An early stage venture which focuses on a humanitarian mission needs funding.
The founder is more interested in providing a peer-driven platform and service
than in producing profits. She envisions most of the funding coming from
donations rather than investors, at least near term. How do you fund an early stage venture?
from the CEOs:
that the venture is focused on building a peer-driven software platform, it is
possible that it may be of significant value if the venture was to be sold for
its technology or audience. Facebook and similar platforms could have a
distinct interest as the venture attracts a significant audience. Is this a
potential conflict with the original vision? The answer to this question will
impact funding choices going forward.
are several resources available to assist in fund raising:
for local groups that assist with fund raising.
Foundation Center (www.foundationcenter.org)
specializes in helping organizations to secure funding for non-profit ventures from
foundations. They have online facilities as well as locations in New York,
Boston, San Francisco and other major cities. They also provide training in
raising funds from foundations.
the founder’s network to find people with an interest and contacts in
with local churches and synagogues which also excel in fund raising. The
congregations may be smaller than the mega-churches, but the members are often
very connected. Because of the humanitarian nature of the new venture, churches
and synagogues may be natural partners.
Interview with Sandy Lawrence, Past CEO, Therative, Inc.
Situation: The technology sector is growing following a couple of lean years. Whether you want to fund a new company, or a new effort within a smaller company, what are the best avenues to capital? How has the game changed?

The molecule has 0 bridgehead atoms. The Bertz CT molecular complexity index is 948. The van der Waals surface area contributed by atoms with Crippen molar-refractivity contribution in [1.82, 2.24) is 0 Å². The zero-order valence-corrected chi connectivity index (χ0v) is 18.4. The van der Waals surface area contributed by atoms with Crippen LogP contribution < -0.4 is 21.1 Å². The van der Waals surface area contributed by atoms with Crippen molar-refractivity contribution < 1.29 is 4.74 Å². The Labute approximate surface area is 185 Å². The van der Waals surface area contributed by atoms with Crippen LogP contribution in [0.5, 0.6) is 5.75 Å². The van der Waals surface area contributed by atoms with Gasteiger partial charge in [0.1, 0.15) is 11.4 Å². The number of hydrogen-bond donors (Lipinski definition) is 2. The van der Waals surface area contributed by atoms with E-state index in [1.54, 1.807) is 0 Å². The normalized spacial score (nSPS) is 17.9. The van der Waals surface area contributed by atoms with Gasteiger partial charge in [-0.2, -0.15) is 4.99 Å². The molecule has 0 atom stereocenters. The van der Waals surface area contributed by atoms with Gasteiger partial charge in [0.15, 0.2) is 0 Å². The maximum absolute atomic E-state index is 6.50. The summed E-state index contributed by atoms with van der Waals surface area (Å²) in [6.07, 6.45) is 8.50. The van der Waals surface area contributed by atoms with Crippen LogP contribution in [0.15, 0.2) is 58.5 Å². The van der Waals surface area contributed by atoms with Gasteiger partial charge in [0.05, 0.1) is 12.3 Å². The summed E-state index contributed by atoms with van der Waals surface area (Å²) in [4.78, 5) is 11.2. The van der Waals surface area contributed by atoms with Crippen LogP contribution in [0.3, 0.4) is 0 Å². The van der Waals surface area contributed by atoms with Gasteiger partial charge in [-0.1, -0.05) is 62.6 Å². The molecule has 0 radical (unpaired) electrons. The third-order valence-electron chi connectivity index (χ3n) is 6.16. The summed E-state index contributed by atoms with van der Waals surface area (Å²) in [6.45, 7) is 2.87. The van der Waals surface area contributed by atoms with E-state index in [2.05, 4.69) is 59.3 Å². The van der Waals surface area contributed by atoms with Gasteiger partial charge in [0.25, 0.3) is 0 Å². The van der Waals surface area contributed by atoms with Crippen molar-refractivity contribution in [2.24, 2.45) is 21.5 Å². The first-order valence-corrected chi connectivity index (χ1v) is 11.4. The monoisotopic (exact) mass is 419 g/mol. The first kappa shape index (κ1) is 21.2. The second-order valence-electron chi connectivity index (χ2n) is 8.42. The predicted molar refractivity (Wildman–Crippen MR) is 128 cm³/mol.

Funding and credit markets are opening but still tight. The bar has been raised because too many people are chasing too few available dollars.
The venture capital sector has consolidated. Over 80% of current focus is on technology, software and medical. Under 20% goes to the consumer sector.
It is important to target VCs who specialize in your technology, market and business model.
Research current VC portfolios.
Angels now act more like VCs – particularly structured angel groups.
Initial investments are typically under $1 million.
If you have a technology, investigate the grant world – e.g., NIH or DARPA. These organizations fund research, but not marketing, etc.
Look for specific programs or RFPs that align with your technology.
Target your grant request toward prototype development and studies.
Search LinkedIn for military people who can introduce you to contacts within programs like DARPA.
Investigate SBA Grants, and foundations with an interest in your technology or application.
Foundations sometimes will grant funds ($100k) to support the work of individual scientists and researchers.
Call on friends and family who believe in you and your work.
Whoever you approach, these rules apply:
Do your homework. Choose sources that align with your project and profile.
Presentations must be crisp and easily understood. Investing in professional assistance is wise.
Be able to make your case in 15 minutes or less. The first minutes are most crucial, so have your ‘elevator’ pitch perfected.
Your model and financials must support a high multiple exit, 5-10x their investment in a reasonable period of time (~5 years).
Team, Team, Team – credentials, experience, presentation – be a team with whom the investor can work.